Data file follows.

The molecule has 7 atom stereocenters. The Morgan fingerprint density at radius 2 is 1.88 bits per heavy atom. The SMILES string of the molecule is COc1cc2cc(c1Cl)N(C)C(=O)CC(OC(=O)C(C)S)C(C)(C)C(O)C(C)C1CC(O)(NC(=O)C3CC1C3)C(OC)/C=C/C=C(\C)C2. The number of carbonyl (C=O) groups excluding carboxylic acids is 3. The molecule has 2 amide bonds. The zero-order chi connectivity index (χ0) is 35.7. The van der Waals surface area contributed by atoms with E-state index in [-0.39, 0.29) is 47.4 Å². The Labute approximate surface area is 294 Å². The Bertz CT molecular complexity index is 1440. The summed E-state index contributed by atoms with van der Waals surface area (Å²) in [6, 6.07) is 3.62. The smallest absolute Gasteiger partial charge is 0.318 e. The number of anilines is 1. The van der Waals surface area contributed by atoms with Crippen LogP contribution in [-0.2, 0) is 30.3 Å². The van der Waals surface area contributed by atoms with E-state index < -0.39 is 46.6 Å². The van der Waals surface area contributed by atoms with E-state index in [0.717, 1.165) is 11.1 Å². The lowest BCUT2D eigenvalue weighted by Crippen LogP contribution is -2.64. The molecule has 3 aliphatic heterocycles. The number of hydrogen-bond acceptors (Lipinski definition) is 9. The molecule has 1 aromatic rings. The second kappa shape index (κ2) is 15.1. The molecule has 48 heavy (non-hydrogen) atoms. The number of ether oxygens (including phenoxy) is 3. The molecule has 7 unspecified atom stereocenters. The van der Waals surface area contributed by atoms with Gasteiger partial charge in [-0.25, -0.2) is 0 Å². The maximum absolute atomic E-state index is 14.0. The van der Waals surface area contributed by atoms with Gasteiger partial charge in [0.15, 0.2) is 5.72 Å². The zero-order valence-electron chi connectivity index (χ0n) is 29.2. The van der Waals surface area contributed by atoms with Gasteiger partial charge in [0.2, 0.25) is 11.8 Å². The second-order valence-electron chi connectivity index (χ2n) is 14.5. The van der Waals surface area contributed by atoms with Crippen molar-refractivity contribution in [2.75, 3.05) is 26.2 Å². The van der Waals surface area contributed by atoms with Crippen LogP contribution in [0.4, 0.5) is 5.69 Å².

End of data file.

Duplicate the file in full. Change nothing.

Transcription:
The molecule has 7 atom stereocenters. The Morgan fingerprint density at radius 2 is 1.88 bits per heavy atom. The SMILES string of the molecule is COc1cc2cc(c1Cl)N(C)C(=O)CC(OC(=O)C(C)S)C(C)(C)C(O)C(C)C1CC(O)(NC(=O)C3CC1C3)C(OC)/C=C/C=C(\C)C2. The number of carbonyl (C=O) groups excluding carboxylic acids is 3. The molecule has 2 amide bonds. The zero-order chi connectivity index (χ0) is 35.7. The van der Waals surface area contributed by atoms with E-state index in [-0.39, 0.29) is 47.4 Å². The Labute approximate surface area is 294 Å². The Bertz CT molecular complexity index is 1440. The summed E-state index contributed by atoms with van der Waals surface area (Å²) in [6, 6.07) is 3.62. The smallest absolute Gasteiger partial charge is 0.318 e. The number of anilines is 1. The van der Waals surface area contributed by atoms with Crippen LogP contribution in [-0.2, 0) is 30.3 Å². The van der Waals surface area contributed by atoms with E-state index < -0.39 is 46.6 Å². The van der Waals surface area contributed by atoms with E-state index in [0.717, 1.165) is 11.1 Å². The lowest BCUT2D eigenvalue weighted by Crippen LogP contribution is -2.64. The molecule has 3 aliphatic heterocycles. The number of hydrogen-bond acceptors (Lipinski definition) is 9. The molecule has 1 aromatic rings. The second kappa shape index (κ2) is 15.1. The molecule has 48 heavy (non-hydrogen) atoms. The number of ether oxygens (including phenoxy) is 3. The molecule has 7 unspecified atom stereocenters. The van der Waals surface area contributed by atoms with Gasteiger partial charge in [-0.25, -0.2) is 0 Å². The maximum absolute atomic E-state index is 14.0. The van der Waals surface area contributed by atoms with Gasteiger partial charge in [0.15, 0.2) is 5.72 Å². The zero-order valence-electron chi connectivity index (χ0n) is 29.2. The van der Waals surface area contributed by atoms with Gasteiger partial charge in [0.2, 0.25) is 11.8 Å². The second-order valence-electron chi connectivity index (χ2n) is 14.5. The van der Waals surface area contributed by atoms with Crippen molar-refractivity contribution in [2.75, 3.05) is 26.2 Å². The van der Waals surface area contributed by atoms with Crippen LogP contribution in [0.4, 0.5) is 5.69 Å².